# Using a double pointer for dynamic memory allocation

Question | Jul 26, 2019 | jmiller

## What is a double-pointer?

A double-pointer is a pointer to a pointer. For instance, a `char` pointer to pointer is declared as `char** ptrptr`.

Let's look at a real-life example of using a `char` double-pointer. In the following code, the function genNumStrings() returns a dynamic array of variable length number strings ("12345", "2345666", "12133131", ....). The genNumStrings() generates a given 'n' number of strings using the random number generator and fills them in a dynamic array of `char` pointers (`char*`). The dynamic array of `char*` itself is nothing but a double-pointer `char**`, as shown below:

``````//Returns a list of 'n' random number strings.
//Each number string is of a random length.
char** genNumStrings(size_t n) {
//Create a dynamic array of char*
//numStrs is a double-pointer
char** numStrs = new char*[n];

//seed the random num generator with current time.
std::srand((uint32_t)std::time(nullptr));

for(size_t i=0; i < n; i++) {
//Create a random number string
char str[10];
std::snprintf(str, sizeof str, "%d", std::rand());

//Allocate memory for one number string
//Store the char* pointer in the numStrs array
numStrs[i] = new char[std::strlen(str)+1];

//Copy the number string to the dynamic location
std::strcpy(numStrs[i], str); //safe
}
//Return char** double-pointer
return numStrs;
}
``````

The following illustration shows the memory layout of the dynamic array returned by the genNumStrings():

The memory allocated by genNumStrings() can be freed by the function freeNumStrings(), as shown below:

``````//Frees the memory of all strings (char*)
//and the char**.
void freeNumStrings(char** numStrs, size_t n) {
//First free all the char*
for(int i=0; i < n; i++)
delete [] numStrs[i];
//Now free the char** itself
delete [] numStrs;
}
``````

Both of the above functions can be used as:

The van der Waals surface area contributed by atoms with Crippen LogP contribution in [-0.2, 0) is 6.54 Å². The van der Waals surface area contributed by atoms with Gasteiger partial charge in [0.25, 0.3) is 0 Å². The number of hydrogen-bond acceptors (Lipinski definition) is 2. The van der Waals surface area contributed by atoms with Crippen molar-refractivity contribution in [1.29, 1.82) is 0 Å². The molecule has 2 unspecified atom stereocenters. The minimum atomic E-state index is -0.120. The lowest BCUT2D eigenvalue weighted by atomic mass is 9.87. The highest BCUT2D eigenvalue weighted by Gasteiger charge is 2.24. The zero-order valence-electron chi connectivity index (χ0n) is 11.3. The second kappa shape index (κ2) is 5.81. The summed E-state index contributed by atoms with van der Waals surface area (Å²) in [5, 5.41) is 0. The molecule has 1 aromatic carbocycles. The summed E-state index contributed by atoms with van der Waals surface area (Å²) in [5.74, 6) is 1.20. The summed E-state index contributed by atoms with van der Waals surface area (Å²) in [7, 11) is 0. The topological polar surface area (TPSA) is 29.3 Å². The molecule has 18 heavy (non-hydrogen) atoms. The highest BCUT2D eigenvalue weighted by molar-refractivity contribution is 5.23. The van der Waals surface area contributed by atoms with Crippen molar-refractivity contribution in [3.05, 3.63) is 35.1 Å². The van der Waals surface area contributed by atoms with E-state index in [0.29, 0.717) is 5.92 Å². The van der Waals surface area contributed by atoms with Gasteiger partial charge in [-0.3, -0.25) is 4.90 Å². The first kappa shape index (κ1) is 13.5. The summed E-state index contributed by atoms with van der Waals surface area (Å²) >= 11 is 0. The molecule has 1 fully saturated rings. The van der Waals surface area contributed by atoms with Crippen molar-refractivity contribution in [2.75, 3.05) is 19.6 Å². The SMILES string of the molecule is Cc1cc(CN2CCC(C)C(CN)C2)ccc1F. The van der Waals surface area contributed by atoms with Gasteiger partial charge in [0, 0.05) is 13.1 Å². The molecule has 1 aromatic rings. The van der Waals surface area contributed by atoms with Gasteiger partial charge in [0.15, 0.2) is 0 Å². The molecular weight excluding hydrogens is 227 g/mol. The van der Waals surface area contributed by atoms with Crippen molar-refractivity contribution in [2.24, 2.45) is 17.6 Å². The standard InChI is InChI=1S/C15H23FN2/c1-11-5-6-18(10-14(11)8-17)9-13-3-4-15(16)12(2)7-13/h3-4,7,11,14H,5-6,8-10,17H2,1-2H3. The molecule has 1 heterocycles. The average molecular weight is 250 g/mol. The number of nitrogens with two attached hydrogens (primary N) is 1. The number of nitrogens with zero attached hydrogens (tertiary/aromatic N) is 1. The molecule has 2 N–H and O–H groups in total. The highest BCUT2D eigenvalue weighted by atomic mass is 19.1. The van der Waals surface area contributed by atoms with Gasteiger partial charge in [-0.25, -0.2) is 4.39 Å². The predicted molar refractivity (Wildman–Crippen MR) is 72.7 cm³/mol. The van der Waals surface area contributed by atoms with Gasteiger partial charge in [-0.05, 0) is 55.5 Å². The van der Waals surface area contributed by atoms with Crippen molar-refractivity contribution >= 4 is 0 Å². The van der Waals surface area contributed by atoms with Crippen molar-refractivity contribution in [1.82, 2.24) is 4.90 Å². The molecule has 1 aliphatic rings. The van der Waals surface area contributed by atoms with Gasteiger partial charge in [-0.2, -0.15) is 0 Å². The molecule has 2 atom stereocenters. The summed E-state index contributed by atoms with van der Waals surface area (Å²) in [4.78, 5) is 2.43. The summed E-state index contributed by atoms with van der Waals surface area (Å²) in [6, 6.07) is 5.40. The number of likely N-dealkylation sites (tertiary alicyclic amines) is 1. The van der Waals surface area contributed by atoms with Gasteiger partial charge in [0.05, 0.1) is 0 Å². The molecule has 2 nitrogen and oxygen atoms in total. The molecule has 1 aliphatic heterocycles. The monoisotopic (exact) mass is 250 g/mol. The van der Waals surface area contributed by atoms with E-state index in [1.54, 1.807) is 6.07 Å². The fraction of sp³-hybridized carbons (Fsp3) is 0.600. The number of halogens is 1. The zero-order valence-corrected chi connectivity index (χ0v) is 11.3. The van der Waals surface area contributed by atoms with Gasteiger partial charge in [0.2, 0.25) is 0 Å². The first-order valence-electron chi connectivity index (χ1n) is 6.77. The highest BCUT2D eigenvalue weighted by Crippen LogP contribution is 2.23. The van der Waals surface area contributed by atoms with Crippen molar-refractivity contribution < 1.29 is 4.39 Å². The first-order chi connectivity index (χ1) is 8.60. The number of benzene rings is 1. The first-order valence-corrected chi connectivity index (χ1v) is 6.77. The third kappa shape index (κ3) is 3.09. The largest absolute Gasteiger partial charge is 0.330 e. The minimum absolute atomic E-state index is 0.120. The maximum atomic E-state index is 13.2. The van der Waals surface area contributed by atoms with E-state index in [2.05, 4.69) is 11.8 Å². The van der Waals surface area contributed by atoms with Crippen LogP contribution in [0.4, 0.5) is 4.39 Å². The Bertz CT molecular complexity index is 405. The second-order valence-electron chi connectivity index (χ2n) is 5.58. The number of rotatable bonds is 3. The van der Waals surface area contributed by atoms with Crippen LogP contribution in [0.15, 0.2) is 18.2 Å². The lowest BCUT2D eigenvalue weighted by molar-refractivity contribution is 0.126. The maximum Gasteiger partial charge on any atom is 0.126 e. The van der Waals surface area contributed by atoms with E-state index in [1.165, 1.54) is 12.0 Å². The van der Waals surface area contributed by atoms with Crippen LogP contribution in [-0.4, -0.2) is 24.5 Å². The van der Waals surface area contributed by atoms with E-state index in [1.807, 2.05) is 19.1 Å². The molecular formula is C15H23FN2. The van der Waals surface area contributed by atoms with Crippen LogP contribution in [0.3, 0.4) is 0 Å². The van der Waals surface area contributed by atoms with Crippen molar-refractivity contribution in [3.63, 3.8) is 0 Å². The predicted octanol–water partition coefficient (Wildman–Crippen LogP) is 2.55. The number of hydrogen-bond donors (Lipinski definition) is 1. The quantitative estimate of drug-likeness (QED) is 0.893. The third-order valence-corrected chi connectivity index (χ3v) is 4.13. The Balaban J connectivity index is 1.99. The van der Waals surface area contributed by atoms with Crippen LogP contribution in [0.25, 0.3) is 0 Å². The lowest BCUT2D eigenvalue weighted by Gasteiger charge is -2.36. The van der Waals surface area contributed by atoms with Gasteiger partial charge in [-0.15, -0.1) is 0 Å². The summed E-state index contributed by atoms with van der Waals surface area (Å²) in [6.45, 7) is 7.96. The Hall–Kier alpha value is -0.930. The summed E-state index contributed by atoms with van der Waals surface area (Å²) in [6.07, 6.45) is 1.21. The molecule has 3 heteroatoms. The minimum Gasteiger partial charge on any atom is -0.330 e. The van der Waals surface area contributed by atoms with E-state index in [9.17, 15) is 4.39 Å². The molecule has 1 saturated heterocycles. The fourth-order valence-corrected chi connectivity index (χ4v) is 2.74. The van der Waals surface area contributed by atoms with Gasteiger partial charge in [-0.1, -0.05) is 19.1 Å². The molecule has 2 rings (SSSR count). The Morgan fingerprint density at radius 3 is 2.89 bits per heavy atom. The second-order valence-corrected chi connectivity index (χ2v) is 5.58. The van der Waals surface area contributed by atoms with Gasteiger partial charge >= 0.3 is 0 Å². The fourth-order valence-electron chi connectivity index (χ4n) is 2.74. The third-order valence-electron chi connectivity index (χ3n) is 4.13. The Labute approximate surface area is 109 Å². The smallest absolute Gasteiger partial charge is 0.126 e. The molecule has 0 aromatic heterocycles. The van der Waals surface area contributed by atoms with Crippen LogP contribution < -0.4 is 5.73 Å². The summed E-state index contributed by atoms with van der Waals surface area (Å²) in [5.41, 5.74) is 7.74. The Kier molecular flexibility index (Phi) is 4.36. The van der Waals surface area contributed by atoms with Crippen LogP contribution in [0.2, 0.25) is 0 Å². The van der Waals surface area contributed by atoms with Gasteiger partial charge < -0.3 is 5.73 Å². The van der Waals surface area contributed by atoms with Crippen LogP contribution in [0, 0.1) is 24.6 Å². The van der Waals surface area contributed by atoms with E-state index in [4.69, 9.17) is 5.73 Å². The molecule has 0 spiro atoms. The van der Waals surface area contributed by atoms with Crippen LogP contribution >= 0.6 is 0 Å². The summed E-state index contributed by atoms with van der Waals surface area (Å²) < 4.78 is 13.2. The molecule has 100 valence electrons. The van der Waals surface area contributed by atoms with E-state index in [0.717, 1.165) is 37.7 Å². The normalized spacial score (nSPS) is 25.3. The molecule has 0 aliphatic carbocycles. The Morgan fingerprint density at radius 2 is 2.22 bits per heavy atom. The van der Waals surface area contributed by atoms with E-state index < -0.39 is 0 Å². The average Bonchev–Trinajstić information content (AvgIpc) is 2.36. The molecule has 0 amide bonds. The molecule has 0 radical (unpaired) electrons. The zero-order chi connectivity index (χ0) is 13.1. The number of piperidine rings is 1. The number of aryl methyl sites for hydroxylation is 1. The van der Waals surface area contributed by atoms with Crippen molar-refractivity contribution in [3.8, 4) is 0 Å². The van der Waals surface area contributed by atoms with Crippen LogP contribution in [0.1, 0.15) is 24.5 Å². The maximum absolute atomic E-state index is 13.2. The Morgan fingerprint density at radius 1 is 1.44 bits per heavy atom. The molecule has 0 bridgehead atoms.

``````int main() {
auto numStrs = genNumStrings(10);
//Print all strings
for(int i=0; i < 10; i++)
std::cout << numStrs[i] << "\n";
//Free
freeNumStrings(numStrs, 10);
return 0;
}
``````

Having looked at the basics of the double-pointer, let's look at another example and a question in the next section.

## A Question

In the following code, an `int` pointer is dynamically assigned memory for a variable number of `int`s through a function allocate:

``````int* iptr = nullptr;
// allocate memory
auto n = allocate(&iptr);
``````

Once allocate returns, the iptr points to a memory location that holds n number of ints as shown:

Below is the partial implementation of function allocate. It accepts an `int**` as an argument and returns the number or count of ints for which the memory is allocated:

``````auto allocate(int** dptr) {
size_t count = getCount();
/*__Allocate Memory__*/
return count;
}
``````

The function getCount above, which is not shown here, could be a function that reads from a database and returns the count of ints for which the memory is to be allocated. You have to select one from below choices that correctly allocates memory (or replaces `/*__Allocate Memory__*/`) in function allocate above (check `Explanations` for details):